This reality is further compounded by Theresa Villiers’ consideration of a new concession to unionist demands for an inquiry into the Parades Commission decision on Ardoyne, and the British Government’s draconian welfare cuts against the working poor and most vulnerable.
To repeat, welfare cuts is a line, which Sinn Féin will not cross, because it is a denial of social justice, and is bad economics.
Progressive, democratic and labour opinion should oppose the introduction of this Thatcherite agenda by the Conservatives, and now supported by all shades of political unionism.
However, I do not believe the lurch to the right by the unionist parties is representative of wider unionist and Protestant opinion.
There is a correlation between this and political unionism’s decision to support welfare cuts and abandon any defence of the social and economic needs of the disadvantaged citizens these parties purport to represent.
So, the political landscape of the north is being defined by not only by a polarisation between pro and anti-Agreement positions, but a stark ideological division on socio economic issues, and the role of government to protect those least able to look after themselves.
Contrary to the stated purpose of Peter Robinson’s intervention there is no evidence that the British Government, the NIO, or political unionism is open to a serious process of negotiation on all the critical and outstanding issues.
Indeed we should allow that this is simply an extension of the time buying exercise, which the DUP used to get them through the European election campaign. A remarkably similar scenario is now shaping up with the Westminster elections set for next May.
If this downward political spiral continues the new cycle of elections will fuel the extremes in unionism and Orangeism.
In that context the probability grows this deep impasse will lead to a serious political vacuum. That is why Gerry Adams said that the political process now faces its greatest challenge since the GFA negotiations in 1998.
A carnival of reaction is underway against the ongoing change begun by the GFA. Its purpose is to minimise change, and then maximise the delay for change happening.
That must not be allowed to succeed.
The present political situation challenges everyone who aspires to political stability, progress, reconciliation, and supports the GFA, and other agreements.
Widespread disappointment exists towards the political institutions. There is real concern about the political instability, and fear in relation to the upsurge in sectarianism, and racism.
The current political situation is now both untenable and unsustainable.
In this context there’s an imperative on all strands of national, democratic and progressive opinion north and south to mobilise in support of a pro-Agreement axis.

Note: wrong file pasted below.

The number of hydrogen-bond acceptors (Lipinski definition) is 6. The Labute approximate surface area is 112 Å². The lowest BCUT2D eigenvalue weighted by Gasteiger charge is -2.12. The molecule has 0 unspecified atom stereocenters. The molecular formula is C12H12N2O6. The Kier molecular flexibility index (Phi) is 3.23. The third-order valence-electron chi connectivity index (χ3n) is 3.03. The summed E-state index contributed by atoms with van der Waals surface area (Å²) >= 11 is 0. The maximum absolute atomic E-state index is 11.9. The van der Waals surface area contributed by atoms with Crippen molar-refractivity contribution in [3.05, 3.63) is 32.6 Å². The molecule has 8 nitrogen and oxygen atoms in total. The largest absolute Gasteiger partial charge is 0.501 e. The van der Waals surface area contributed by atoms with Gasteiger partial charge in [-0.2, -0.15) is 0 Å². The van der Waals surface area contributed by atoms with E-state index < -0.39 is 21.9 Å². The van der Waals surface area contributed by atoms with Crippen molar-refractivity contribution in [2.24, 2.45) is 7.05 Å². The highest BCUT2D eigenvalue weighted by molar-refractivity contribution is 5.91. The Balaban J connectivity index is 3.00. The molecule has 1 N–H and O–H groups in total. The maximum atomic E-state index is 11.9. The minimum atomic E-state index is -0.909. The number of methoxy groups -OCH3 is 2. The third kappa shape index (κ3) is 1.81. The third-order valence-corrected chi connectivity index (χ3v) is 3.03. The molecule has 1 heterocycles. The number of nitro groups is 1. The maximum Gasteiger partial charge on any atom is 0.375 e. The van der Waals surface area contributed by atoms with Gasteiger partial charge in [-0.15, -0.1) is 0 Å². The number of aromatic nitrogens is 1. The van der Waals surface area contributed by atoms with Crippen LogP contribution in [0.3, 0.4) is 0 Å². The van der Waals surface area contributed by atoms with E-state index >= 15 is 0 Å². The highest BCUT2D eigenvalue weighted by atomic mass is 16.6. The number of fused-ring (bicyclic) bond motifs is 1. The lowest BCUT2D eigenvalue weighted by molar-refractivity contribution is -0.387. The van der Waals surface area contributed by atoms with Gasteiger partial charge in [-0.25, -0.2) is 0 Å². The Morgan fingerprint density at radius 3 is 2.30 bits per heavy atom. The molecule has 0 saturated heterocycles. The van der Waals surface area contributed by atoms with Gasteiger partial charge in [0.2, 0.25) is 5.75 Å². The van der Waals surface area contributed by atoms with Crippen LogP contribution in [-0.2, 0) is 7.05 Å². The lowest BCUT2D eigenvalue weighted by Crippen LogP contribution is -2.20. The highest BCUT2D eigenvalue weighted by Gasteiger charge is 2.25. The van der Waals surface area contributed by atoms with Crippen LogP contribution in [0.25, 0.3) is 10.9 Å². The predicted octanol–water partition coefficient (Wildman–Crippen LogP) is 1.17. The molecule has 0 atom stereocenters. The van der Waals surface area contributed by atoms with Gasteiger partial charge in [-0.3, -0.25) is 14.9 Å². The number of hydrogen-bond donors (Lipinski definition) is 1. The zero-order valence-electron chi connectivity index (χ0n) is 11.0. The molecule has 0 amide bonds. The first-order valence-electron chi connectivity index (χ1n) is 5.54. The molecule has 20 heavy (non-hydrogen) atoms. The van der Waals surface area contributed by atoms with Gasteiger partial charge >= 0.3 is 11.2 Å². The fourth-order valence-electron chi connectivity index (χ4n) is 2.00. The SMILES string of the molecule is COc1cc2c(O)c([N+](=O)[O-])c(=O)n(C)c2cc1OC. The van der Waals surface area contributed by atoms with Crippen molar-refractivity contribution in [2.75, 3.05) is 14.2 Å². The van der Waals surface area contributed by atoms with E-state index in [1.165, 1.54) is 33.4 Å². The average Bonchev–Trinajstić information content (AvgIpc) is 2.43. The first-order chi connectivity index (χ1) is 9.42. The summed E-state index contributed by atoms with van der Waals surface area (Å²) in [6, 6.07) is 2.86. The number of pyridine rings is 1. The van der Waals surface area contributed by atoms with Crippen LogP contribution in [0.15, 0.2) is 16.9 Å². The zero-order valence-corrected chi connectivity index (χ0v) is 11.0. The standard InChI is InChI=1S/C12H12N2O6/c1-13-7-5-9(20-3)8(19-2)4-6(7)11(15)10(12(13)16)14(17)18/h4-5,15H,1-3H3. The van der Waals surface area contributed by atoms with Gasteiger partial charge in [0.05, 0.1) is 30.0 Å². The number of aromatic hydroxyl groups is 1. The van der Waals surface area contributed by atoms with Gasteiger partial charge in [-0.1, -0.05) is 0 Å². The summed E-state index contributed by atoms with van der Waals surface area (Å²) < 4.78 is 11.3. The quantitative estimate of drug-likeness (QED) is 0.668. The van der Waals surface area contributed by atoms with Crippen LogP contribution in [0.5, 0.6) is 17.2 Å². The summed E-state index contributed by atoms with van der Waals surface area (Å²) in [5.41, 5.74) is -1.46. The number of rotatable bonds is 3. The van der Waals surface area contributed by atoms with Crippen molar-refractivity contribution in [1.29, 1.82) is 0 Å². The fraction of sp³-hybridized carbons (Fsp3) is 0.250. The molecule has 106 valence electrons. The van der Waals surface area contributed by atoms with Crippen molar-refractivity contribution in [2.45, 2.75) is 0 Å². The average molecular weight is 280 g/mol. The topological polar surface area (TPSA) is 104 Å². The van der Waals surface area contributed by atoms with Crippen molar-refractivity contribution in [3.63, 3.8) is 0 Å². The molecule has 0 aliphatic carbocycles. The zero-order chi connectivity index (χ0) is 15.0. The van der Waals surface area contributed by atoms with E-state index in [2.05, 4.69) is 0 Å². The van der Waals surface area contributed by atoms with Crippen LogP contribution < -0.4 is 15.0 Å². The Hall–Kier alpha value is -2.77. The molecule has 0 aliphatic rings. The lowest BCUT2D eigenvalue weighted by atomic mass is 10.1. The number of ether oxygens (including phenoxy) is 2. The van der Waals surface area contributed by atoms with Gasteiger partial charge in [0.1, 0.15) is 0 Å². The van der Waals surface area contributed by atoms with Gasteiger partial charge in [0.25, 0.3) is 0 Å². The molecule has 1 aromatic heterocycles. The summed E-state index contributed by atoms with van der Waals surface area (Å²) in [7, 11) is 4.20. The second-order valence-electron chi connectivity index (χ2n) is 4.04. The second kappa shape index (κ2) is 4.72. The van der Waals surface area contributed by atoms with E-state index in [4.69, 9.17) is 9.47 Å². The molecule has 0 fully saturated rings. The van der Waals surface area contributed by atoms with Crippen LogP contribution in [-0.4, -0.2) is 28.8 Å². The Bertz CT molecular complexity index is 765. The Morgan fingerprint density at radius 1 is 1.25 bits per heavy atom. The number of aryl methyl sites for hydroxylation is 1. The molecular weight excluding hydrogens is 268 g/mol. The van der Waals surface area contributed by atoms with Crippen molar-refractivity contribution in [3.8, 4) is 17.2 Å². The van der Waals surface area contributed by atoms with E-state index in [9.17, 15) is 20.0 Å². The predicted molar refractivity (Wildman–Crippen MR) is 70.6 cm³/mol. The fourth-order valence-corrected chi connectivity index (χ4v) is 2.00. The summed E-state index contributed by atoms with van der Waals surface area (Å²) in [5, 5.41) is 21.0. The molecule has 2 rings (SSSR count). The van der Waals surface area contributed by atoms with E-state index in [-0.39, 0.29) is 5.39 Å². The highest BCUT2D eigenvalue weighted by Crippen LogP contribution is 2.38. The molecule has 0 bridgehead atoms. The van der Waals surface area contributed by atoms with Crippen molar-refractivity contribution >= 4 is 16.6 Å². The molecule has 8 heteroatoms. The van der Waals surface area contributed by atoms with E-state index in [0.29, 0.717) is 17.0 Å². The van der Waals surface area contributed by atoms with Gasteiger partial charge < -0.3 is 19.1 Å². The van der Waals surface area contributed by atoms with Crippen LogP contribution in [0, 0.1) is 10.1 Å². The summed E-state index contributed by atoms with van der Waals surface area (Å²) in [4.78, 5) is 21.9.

Defending the integrity of the GFA principles and process should be a cross-party, cross-community, non-sectarian and democratic objective.
The Irish and British Governments, with diplomatic support from the US administration must become focussed upon that.
An immediate tri-lateral intervention should be taken by the three governments to restore political stability in the process, open new negotiations to resolve all outstanding issues, and address the need for an economic reconstruction plan
These are the foundations essential for the development of reconciliation.
Make no mistake about the approach required.
It is the political model and momentum originally used to facilitate the GFA negotiations, and subsequent agreements, which must be urgently redeployed.
There is no alternative to that approach.
Any approach to negotiations, which starts in reverse, or seeks to narrow and reduce the talks’ agenda, or panders to threats and preconditions will fail.
If political unionism is unwilling to engage positively in new talks based upon acceptance of GFA principles, then the required momentum must be applied by the Irish and British Governments to ensure that all outstanding commitments are finally implemented; and, that political structures are in set place to entrench the gains of the peace and political processes to date.
This much is clear. New negotiations are now both essential and inevitable.
But it is not for political unionism to set or dictate the terms or conditions and scope of a new talks process on the basis of what it wants.
That will not be happening.
The GFA was borne out of engagement and dialogue, and that has been the catalyst for this phase of the Irish peace process.
Sixteen years on, the focus of the next phase must be the development of reconciliation.
Despite the recriminations, there is widespread acceptance of the need for reconciliation and healing. That too will require widespread engagement and dialogue to ensure that past political failure is not recycled and passed on to the next generation.
There is no alternative to, or any avoidance of the need for engagement, dialogue, and visionary leadership.
That is the legacy of the GFA today and will be the key to creating an agreed, multi-cultural, united Ireland.